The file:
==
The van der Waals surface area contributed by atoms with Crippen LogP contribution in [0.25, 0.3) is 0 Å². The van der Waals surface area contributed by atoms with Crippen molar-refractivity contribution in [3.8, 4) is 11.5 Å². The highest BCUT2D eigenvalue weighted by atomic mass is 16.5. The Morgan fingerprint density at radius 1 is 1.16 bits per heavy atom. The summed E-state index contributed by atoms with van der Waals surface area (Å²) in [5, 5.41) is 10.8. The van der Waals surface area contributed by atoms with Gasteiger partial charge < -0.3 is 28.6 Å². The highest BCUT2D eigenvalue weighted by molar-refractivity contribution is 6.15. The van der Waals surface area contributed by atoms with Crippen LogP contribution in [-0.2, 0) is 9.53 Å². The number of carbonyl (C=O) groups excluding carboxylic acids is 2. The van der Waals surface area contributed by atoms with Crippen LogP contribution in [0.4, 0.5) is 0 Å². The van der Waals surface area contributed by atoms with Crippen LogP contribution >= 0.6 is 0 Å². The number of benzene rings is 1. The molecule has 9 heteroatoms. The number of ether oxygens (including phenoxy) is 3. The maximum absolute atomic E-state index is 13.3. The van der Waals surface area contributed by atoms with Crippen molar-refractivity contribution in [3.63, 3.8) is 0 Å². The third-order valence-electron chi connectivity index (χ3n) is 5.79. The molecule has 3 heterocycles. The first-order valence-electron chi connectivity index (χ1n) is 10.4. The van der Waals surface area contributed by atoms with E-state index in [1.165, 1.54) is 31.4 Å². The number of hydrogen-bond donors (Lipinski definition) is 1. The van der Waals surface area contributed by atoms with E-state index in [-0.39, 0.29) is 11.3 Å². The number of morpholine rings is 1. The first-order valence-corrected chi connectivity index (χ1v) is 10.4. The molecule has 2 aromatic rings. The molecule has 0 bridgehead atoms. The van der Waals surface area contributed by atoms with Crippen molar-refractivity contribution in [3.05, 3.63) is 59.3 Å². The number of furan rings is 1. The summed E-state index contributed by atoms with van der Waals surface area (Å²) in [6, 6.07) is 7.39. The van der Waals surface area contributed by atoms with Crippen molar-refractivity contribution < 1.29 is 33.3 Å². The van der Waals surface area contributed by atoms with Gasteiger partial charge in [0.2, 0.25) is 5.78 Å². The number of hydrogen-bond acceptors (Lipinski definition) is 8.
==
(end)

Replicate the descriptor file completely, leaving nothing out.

The van der Waals surface area contributed by atoms with Crippen LogP contribution in [0.25, 0.3) is 0 Å². The van der Waals surface area contributed by atoms with Crippen molar-refractivity contribution in [3.8, 4) is 11.5 Å². The highest BCUT2D eigenvalue weighted by atomic mass is 16.5. The Morgan fingerprint density at radius 1 is 1.16 bits per heavy atom. The summed E-state index contributed by atoms with van der Waals surface area (Å²) in [5, 5.41) is 10.8. The van der Waals surface area contributed by atoms with Gasteiger partial charge < -0.3 is 28.6 Å². The highest BCUT2D eigenvalue weighted by molar-refractivity contribution is 6.15. The van der Waals surface area contributed by atoms with Crippen LogP contribution in [-0.2, 0) is 9.53 Å². The number of carbonyl (C=O) groups excluding carboxylic acids is 2. The van der Waals surface area contributed by atoms with Crippen LogP contribution in [0.4, 0.5) is 0 Å². The van der Waals surface area contributed by atoms with Crippen LogP contribution >= 0.6 is 0 Å². The number of benzene rings is 1. The molecule has 9 heteroatoms. The number of ether oxygens (including phenoxy) is 3. The maximum absolute atomic E-state index is 13.3. The van der Waals surface area contributed by atoms with Crippen molar-refractivity contribution in [3.63, 3.8) is 0 Å². The third-order valence-electron chi connectivity index (χ3n) is 5.79. The molecule has 3 heterocycles. The first-order valence-electron chi connectivity index (χ1n) is 10.4. The van der Waals surface area contributed by atoms with E-state index in [1.165, 1.54) is 31.4 Å². The number of hydrogen-bond donors (Lipinski definition) is 1. The van der Waals surface area contributed by atoms with E-state index in [-0.39, 0.29) is 11.3 Å². The number of morpholine rings is 1. The first-order valence-corrected chi connectivity index (χ1v) is 10.4. The molecule has 2 aromatic rings. The molecule has 0 bridgehead atoms. The van der Waals surface area contributed by atoms with Crippen molar-refractivity contribution in [3.05, 3.63) is 59.3 Å². The number of furan rings is 1. The summed E-state index contributed by atoms with van der Waals surface area (Å²) in [6, 6.07) is 7.39. The van der Waals surface area contributed by atoms with Crippen molar-refractivity contribution < 1.29 is 33.3 Å². The van der Waals surface area contributed by atoms with Gasteiger partial charge in [0.2, 0.25) is 5.78 Å². The number of hydrogen-bond acceptors (Lipinski definition) is 8.